In the early days of the Soviet Union, Russian scientist Nicholi Vavilov realised that most of the world’s crops could be traced to a handful of ancient centres of domestication. Or conversely that the great landmasses of Australia and North America had produced respectively macadamia nuts and cranberries and remarkably little else. Vavilov’s pioneering work was recognised in the traditional Stalinist fashion – he died of malnutrition in the gulags in 1942. Even today the All-American cranberry can hardly claim to be a truly domesticated crop, as its single most important variety was found growing wild in a bog in the 1840s. In contrast, its cultivation is possibly the most high-tech and strangest of any crop on earth.
The cranberry is a low growing member of the heather family which is native to the acid peat bogs of the eastern USA and Canada. It has a close relative with twice as many chromosomes which is also called the cranberry, but which occurs in similar habitats in both Europe and North America. This European cranberry fruits only reluctantly and produces small paler berries. In parts of Scotland yet another member of the clan, the cowberry is also known as the cranberry and has been harvested from the wild.
Long before the arrival of the Pilgrim Fathers at Plymouth Rock in 1620, the Native American Wampanoags and Narragansetts were gathering cranberries from the wild. The fruit which they called saseminneash were pounded with venison and fat to make pemmican, was used in dying and was believed to draw the toxins from the wounds caused by poison arrows – an invaluable piece of information for those family arguments over Christmas dinner that get out of hand. The European settlers quickly gained a liking for this new fruit and within 43 years ‘The Pilgrims Cook Book’ was describing how to make the perfect cranberry sauce, years before it became a trendy health food. At the time the berries were entirely picked from the wild. With atypical foresight for the time, the Colonists and the Native peoples both recognised the dangers of over harvesting. By 1670 land had been designated for the conservation of cranberries and laws regulated exactly who was allowed to exploit these public bogs. Subsequent laws forbade the picking of unripe fruit and by the 1800’s many areas restricted picking to local residents.
The cranberry finally became an actively cultivated crop as the result of a chance observation made in 1816 by Captain Henry Hall, a veteran of the American War of Independence. The Captain noticed that when he inadvertently showered wild plants in a layer of sand they grew better and produced more fruit, furthermore, transplanted ‘vines’ which he had moved to his own farm responded in the same way. The Cahoon Family, who were pre-eminent amongst early cranberry growers, built upon this development. In 1845 Captain Alvin Cahoon built the first artificial cranberry bog which involved digging a canal to regulate the water supply. In 1847 Alvin’s cousin Captain Cyrus Cahoon constructed the first level-floored cranberry bogs, some of which are still in production. Not to be outdone, Cyrus’s wife, Lettice Cahoon discovered ‘Early Black’ the most important cranberry variety to this day.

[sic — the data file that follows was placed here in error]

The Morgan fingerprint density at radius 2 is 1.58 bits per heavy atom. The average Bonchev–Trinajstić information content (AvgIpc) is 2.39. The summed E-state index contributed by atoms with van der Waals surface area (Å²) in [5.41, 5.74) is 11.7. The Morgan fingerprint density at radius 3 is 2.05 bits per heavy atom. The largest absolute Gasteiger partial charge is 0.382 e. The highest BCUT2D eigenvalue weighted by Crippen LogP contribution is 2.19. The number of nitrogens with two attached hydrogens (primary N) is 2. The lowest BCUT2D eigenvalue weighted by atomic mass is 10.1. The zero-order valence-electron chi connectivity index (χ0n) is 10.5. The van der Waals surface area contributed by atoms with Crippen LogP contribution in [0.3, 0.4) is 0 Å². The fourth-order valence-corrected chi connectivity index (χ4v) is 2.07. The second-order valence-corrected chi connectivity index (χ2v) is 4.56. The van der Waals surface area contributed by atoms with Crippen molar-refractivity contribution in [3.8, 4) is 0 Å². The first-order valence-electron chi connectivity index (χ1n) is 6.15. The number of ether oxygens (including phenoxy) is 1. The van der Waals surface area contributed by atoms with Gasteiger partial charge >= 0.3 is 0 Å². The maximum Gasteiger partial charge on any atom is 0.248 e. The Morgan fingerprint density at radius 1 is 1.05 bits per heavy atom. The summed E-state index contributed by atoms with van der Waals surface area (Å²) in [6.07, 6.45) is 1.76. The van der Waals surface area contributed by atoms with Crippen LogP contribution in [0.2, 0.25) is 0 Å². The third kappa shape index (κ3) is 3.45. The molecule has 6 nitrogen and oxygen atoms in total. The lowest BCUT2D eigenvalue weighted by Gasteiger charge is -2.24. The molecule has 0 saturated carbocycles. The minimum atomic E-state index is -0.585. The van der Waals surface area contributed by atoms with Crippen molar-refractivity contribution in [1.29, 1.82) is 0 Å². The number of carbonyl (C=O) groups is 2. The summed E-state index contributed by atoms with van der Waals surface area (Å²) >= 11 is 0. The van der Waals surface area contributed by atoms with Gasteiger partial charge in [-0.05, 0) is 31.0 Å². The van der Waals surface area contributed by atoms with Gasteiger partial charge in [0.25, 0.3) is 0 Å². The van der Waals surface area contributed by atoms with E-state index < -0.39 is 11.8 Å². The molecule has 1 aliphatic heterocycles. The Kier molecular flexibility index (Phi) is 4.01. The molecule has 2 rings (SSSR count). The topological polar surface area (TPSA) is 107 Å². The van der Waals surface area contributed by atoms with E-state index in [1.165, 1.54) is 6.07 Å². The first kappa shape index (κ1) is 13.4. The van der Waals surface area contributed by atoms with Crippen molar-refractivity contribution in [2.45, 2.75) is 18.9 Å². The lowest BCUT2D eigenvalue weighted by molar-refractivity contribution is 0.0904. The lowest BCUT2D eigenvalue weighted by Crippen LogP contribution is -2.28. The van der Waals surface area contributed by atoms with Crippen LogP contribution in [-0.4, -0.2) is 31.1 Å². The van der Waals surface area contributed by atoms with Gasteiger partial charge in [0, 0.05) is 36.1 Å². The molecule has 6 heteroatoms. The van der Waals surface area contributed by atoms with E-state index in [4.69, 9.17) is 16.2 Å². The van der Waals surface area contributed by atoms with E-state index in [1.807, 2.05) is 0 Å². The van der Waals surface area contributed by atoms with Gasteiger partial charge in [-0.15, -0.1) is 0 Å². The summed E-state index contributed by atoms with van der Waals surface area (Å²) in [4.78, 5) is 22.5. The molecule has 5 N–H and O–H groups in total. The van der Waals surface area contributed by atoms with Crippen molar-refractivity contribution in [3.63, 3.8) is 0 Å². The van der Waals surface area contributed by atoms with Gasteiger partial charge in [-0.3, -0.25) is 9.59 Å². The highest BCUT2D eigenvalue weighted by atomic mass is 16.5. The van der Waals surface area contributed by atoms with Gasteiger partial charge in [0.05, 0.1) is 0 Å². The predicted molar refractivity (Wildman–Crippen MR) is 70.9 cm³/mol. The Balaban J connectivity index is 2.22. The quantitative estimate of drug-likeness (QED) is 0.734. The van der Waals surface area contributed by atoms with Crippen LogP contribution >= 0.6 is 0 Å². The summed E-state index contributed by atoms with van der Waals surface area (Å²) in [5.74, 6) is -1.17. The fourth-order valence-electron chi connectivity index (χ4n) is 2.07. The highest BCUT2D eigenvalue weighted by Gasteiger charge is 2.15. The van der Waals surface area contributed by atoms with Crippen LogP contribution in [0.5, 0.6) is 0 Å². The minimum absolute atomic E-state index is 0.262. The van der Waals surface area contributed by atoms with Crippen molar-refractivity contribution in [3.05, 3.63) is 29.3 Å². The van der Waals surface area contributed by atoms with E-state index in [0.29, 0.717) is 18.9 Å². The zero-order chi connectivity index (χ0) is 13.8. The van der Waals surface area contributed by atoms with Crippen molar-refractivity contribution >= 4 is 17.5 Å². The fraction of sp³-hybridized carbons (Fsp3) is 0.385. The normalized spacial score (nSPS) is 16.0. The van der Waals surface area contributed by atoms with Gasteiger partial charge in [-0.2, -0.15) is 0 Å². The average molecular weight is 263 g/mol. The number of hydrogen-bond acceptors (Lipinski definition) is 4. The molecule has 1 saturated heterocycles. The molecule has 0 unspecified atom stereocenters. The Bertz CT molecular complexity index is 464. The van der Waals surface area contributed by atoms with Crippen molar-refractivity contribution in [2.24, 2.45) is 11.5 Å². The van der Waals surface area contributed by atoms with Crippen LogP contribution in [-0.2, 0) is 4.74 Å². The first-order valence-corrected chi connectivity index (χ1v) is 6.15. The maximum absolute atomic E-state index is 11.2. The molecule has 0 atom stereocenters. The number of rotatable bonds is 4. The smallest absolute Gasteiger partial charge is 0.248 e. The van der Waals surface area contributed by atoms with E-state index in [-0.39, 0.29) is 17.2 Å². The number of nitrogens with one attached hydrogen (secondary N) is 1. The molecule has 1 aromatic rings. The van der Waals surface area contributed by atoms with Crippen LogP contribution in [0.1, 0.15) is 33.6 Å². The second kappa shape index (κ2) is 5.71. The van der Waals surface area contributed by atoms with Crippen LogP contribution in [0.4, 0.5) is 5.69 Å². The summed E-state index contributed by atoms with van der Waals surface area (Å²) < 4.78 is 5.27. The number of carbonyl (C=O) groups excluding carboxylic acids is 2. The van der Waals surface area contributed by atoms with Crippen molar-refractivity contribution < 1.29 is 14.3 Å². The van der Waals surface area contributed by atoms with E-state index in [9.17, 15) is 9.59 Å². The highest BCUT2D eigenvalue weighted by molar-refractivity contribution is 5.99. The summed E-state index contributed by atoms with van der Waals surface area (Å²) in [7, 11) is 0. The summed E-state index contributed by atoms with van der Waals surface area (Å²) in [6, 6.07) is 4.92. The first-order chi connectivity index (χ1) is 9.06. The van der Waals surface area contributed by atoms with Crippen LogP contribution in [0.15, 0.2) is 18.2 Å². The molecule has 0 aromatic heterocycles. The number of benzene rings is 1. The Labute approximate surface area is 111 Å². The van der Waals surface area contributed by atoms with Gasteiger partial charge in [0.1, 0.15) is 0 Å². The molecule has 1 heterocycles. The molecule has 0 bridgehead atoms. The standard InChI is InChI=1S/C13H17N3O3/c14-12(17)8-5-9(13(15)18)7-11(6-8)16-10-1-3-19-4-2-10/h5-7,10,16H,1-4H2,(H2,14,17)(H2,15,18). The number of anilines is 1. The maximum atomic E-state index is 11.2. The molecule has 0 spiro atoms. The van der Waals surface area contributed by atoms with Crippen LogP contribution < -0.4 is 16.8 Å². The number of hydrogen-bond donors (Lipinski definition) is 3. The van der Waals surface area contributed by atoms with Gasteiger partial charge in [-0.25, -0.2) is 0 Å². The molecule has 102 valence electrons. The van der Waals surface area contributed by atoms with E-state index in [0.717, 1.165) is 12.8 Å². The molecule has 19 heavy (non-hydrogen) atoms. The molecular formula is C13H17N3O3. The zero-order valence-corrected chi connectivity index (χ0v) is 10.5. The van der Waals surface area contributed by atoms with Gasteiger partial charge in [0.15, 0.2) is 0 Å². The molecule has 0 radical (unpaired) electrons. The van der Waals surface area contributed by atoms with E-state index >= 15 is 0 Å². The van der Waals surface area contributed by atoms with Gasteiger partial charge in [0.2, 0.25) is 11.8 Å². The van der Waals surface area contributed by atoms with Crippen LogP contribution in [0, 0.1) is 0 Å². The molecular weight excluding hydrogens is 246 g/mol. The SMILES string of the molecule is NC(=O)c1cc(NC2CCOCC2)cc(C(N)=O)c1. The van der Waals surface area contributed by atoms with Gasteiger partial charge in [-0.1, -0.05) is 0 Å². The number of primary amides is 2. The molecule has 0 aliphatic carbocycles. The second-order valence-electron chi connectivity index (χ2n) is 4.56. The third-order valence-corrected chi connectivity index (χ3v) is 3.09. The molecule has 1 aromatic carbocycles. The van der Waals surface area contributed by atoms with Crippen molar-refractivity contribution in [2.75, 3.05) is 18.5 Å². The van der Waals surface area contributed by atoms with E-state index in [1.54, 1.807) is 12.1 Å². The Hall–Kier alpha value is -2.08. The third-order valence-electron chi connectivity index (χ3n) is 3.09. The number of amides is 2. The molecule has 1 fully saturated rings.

Modern cranberry bogs are constructed by stripping the surface vegetation to produce a level peat base. This is then covered in a layer of sand. Laser technology is used to ensure that the bog surface is absolutely level. Ditches and ponds are built to provide the water which is an essential part of cranberry growing. To supply sufficient water for each acre of planted bog, cranberry farmers maintain a further four acres in a complex system of managed wetlands. New bogs are planted with cuttings which take about four or five years to become productive. Each winter, between December and March, the bogs are deliberately flooded to protect the plants from frost damage. They pass the winter snug and warm below their blanket of ice. In spring a system of water sprinklers are used to spray the plants whenever a late frost is predicted.
Until the end of World War I most cranberries were still picked by hand in spite of the fact that the first ride-on harvester was invented in 1920. Today some fruits are still dry harvested by these lawnmower like machines. However, the majority of the crop is destined for processing, and since the 1960’s these berries have been harvested in a most unique way. The bogs are again flooded with about 30 cm of water. The fruits are then stripped from the plants by water reels which thrash them like massive eggbeaters, then because the berries contain pockets of air, they pop to the water’s surface. The bobbing berries are then corralled by floating booms or are blown towards the banks and pumped from the bog. The finest quality, dry, harvested fruits are carefully graded by bounce testing. Soggy soft berries just don’t bounce. Although this test is very simple, it is probably not something that you will want to try while purchasing a tub of cranberries from your local greengrocer.